MATLAB For Dummies, 2nd Edition
Book image
Explore Book Buy On Amazon

You need to know which operators MATLAB supports, but remember them all isn't easy. The following table provides a brief summary of the operators that MATLAB supports.

Operator Type Description Example
- Arithmetic Subtracts the right operand from the left operand. 5 - 2 = 3
* Arithmetic Multiplies the right operand by the left operand. 5 * 2 = 10
^ Arithmetic Calculates the exponential value of the right operand by the left operand. 5^2 = 25
/ Arithmetic Divides the left operand by the right operand. 5 / 2 = 2.5000
Arithmetic Divides the right operand by the left operand. 5 2 = 0.4000
+ Arithmetic Adds two values together. 5 + 2 = 7
. Arithmetic Modifies operators to perform element-by-element arithmetic vis-à-vis matrix arithmetic. You receive no modification if you're operating on scalars (ordinary numbers). [1,2]*[3;4] = 11

[1,2].*[3,4] = [3,8]
= Assignment Assigns the value found in the right operand to the left operand. MyVar = 2 results in MyVar containing 2
bitand Bitwise Performs a logical and of the bits in two numbers. bitand(4, 5) = 4
bitor Bitwise Performs a logical or of the bits in two numbers. bitor(4, 5) = 5
bitget Bitwise Obtains the value of the bit at a specific location. bitget(4, 3) = 1
bitset Bitwise Changes the bit at the specified location. bitset(4, 1, 1) = 5
bitshift Bitwise Shifts the bits the specified number of positions. bitshift(2, 1) = 4
bitxor Bitwise Performs a logical exclusive or on the bits in two numbers. bitxor(4, 5) = 1
and Logical Determines whether both operands are true. and(true, true) = 1 (or true)

and(true, false) = 0 (or false)

and(false, false) = 0

and(false, true) = 0
not Logical Negates the truth value of a single operand. A true value becomes false and a false value becomes true. not(true) = 0

not(false)=1
or Logical Determines when one of two operands are true. or(true, true) = 1

or(true, false) = 1

or(false, false) = 0

or(false, true) = 1
xor Logical Determines when one and only one of the operands is true. xor(true, true) = 0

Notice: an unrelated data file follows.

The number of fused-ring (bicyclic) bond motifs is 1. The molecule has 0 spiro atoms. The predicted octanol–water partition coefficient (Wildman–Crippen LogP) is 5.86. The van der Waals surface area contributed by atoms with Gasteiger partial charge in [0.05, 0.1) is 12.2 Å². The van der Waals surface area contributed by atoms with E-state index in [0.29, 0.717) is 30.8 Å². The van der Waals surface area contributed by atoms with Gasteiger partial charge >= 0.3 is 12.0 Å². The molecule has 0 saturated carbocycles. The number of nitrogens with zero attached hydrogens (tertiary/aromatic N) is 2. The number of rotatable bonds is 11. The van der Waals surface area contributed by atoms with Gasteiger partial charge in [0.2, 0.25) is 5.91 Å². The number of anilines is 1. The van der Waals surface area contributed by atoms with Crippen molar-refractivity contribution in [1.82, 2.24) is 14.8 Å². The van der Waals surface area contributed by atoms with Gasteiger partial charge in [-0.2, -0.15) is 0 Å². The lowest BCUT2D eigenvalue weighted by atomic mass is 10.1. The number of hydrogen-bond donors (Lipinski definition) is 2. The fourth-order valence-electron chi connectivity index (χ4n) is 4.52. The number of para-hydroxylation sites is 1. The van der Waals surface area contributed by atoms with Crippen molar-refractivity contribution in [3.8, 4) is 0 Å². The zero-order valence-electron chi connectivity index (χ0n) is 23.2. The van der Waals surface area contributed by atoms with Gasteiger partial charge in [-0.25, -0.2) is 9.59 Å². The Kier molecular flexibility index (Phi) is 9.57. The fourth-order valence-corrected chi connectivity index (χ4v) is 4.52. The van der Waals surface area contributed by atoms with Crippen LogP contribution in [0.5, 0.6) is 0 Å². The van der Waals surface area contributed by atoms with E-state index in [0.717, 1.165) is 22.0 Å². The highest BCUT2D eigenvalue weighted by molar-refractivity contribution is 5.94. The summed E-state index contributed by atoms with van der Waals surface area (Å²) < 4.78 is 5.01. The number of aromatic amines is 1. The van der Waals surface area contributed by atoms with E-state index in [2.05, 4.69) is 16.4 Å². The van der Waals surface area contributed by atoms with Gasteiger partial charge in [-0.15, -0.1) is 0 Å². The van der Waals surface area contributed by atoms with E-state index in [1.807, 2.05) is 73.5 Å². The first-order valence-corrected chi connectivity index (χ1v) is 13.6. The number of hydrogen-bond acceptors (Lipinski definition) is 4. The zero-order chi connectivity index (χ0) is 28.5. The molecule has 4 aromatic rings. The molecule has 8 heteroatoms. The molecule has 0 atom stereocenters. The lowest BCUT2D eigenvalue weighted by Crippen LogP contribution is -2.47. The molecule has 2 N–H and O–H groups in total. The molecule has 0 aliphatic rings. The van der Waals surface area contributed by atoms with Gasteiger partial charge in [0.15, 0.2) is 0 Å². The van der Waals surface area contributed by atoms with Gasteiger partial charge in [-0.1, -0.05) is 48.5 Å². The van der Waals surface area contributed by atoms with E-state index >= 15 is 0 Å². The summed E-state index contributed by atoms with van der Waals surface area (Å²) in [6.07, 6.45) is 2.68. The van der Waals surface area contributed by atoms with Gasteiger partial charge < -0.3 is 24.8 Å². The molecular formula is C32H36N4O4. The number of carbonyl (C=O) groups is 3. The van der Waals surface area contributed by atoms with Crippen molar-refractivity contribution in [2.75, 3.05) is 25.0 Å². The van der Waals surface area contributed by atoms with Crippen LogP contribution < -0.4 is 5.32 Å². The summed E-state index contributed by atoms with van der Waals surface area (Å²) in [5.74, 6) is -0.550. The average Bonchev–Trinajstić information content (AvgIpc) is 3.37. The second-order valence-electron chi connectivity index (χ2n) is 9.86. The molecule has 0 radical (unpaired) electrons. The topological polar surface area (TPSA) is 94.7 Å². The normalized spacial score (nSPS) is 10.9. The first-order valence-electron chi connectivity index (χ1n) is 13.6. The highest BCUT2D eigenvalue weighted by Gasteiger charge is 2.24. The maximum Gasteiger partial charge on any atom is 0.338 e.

xor(true, false) = 1

xor(false, false) = 0

xor(false, true) = 1
all Logical Determines whether all the array elements are nonzero or true. all([1, 2, 3, 4]) = 1

all([0, 1, 2, 3]) = 0
any Logical Determines whether any of the array elements are nonzero or true. any([0, 1, 0, 0]) = 1

any([0, 0, 0, 0]) = 0
~= Relational Determines whether two values are not equal. 1 ~= 2 is 1 (or true)
< Relational Verifies that the left operand value is less than the right operand value. 1 < 2 is 1
<= Relational Verifies that the left operand value is less than or equal to the right operand value. 1 <= 2 is 1
== Relational Determines whether two values are equal. Notice that the relational operator uses two equals signs. A mistake many developers make is using just one equals sign, which results in one value being assigned to another. 1 == 2 is 0
> Relational Verifies that the left operand value is greater than the right operand value. 1 > 2 is 0
>= Relational Verifies that the left operand value is greater than or equal to the right operand value. 1 >= 2 is 0
- Unary Negates the original value so that positive becomes negative and vice versa. -(-4) results in 4 while -4 results in -4
+ Unary Provided purely for the sake of completeness. This operator returns the same value that you provide as input. +4 results in a value of 4

About This Article

This article is from the book:

About the book authors:

Jim Sizemore is professor of physics and engineering at Tyler Junior College. For over 25 years, Sizemore has worked in the semiconductor and software industries as a process engineer, device physicist, and software developer. John Paul Mueller has written more than 100 books and more than 600 articles on topics ranging from functional programming techniques to application development using C++.

This article can be found in the category: